Reviewed by Robert Jasmer, MD; Associate Clinical Professor of Medicine, University of California, San Francisco and Dorothy Caputo, MA, BSN, RN, Nurse Planner


Individuals born with a genetic predisposition toward high plasma high-density lipoprotein (HDL) cholesterol levels do not have a lower risk of myocardial infarction, calling into question whether HDL cholesterol is causally related to cardiovascular risk, researchers found.

In a mendelian randomization analysis, individuals carrying a single nucleotide polymorphism (SNP) associated exclusively with higher plasma HDL cholesterol had higher levels of the lipid, but a myocardial infarction (MI) risk similar to that of other individuals (OR 0.99, 95% CI 0.88 to 1.11, P=0.85), according to Sekar Kathiresan, MD, of Massachusetts General Hospital in Boston, and colleagues.

On the other hand, a collection of SNPs related to higher low-density lipoprotein (LDL) cholesterol levels was associated with an increased risk of MI, as expected (OR 2.13, 95% CI 1.69 to 2.69), the researchers reported online in The Lancet.

“These data challenge the concept that raising of plasma HDL cholesterol will uniformly translate into reductions in risk of myocardial infarction,” they wrote.

In addition, “these findings emphasize the potential limitation of plasma HDL cholesterol as a surrogate measure for risk of myocardial infarction in intervention trials.”

Observational studies have shown a relationship between higher HDL cholesterol levels and a lower risk of MI, but it remains unclear whether the relationship is causal. Agents aimed at increasing HDL cholesterol levels have not been shown to reduce cardiovascular risk in randomized trials.

Kathiresan and colleagues first evaluated the effect of a SNP in the endothelial lipase gene (LIPG Asn396Ser), which is related to higher HDL cholesterol levels. About 2.6% of individuals carry the allele.

Among four prospective cohort studies, carriers of the allele had HDL cholesterol levels that were higher, on average, by 0.14 mmol/L (5.4 mg/dL).

That difference would be expected to decrease the risk of MI by a relative 13% (OR 0.87, 95% CI 0.84 to 0.91), if the relationship between HDL cholesterol and MI risk were causal. But the allele was not associated with risk of MI among six prospective cohort studies and 14 case-control studies that included 20,913 patients with MI and 95,407 controls.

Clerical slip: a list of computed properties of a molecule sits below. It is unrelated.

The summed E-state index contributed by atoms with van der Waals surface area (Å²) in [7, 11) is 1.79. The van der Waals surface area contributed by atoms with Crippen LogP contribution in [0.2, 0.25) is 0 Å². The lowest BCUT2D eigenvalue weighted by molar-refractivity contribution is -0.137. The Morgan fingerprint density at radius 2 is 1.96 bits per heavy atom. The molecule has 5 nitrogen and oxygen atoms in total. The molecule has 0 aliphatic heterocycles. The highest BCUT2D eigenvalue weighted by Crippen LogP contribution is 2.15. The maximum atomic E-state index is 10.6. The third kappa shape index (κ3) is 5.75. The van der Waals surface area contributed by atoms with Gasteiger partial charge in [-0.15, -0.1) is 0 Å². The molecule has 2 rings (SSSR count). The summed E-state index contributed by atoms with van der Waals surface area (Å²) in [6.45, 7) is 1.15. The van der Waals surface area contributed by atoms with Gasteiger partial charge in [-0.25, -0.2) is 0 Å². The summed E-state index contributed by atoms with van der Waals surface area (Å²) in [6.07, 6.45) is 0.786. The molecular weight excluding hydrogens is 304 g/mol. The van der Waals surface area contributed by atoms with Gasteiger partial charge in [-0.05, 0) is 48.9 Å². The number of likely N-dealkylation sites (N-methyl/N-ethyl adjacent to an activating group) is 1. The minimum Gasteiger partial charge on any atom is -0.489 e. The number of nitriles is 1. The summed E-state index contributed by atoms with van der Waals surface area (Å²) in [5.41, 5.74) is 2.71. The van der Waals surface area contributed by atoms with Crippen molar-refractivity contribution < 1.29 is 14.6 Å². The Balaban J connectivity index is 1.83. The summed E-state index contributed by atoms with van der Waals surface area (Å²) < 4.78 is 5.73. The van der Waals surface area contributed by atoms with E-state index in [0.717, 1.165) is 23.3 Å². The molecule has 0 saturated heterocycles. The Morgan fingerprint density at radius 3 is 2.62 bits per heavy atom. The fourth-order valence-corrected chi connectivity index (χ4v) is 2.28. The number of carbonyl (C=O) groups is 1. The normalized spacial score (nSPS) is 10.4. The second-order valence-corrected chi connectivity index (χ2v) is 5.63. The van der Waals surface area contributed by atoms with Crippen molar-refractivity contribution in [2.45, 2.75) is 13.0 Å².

A genetic score consisting of 14 SNPs exclusively associated with HDL cholesterol was not associated with MI risk either (OR 0.93, 95% CI 0.68 to 1.26).

The authors acknowledged the inherent limitations to mendelian randomization, including the absence of an association of individual SNPs with MI because of low statistical power.

In an accompanying editorial, Steve Humphries, PhD, of University College London, and colleagues noted that the study is consistent with previous mendelian randomization analyses focused on the same issue and adds to an increasing number of mendelian randomization studies of coronary heart disease biomarkers.

“As the research area matures, a consensus for methodology and reporting will be important, particularly when the potentially powerful, but also complex, genetic risk score approach is used,” they wrote. “Taken together with adequately powered studies, mendelian randomization is likely to yield insights that can both guide public health policy and prioritize potential therapeutic targets.”

The study was funded by the NIH, the Wellcome Trust, European Union, British Heart Foundation, and German Federal Ministry of Education and Research. The collection of clinical and sociodemographic data in the Dortmund Health Study was supported by the German Migraine Headache Society (DMKG) and by unrestricted grants of equal share from AstraZeneca, Berlin Chemie, Boots Healthcare, GlaxoSmithKline, McNeil Pharma (formerly Woelm Pharma), MSD Sharp Dohme, and Pfizer to the University of Muenster.

Kathiresan serves on a scientific advisory board for Merck and has received research grants from Pfizer, Shire Therapeutics, and Alnylam Pharmaceuticals. Four of the authors are employees of or own stock options in deCODE Genetics, or both. Four other authors are full-time employees of GlaxoSmithKline. The rest of the authors reported relationships with Merck, Servier, AstraZeneca, Pfizer, Novartis, and Boehringer Ingelheim.

Humphries is medical director and minority shareholder of the University College London start-up coronary heart disease risk genetic testing company Storegene, and has received honoraria for speaking at educational meetings with a pharmaceutical sponsor, donating all sums to medical charities.

Primary source: The Lancet
Source reference:
Voight B, et al “Plasma HDL cholesterol and risk of myocardial infarction: a mendelian randomization study” Lancet 2012; DOI: 10.1016/S0140-6736(12)60312-2.

Additional source: The Lancet
Source reference:
Harrison S, et al “Mendelian randomization, lipids, and cardiovascular disease” Lancet 2012; DOI: 10.1016/S0140-6736(12)60481-4.


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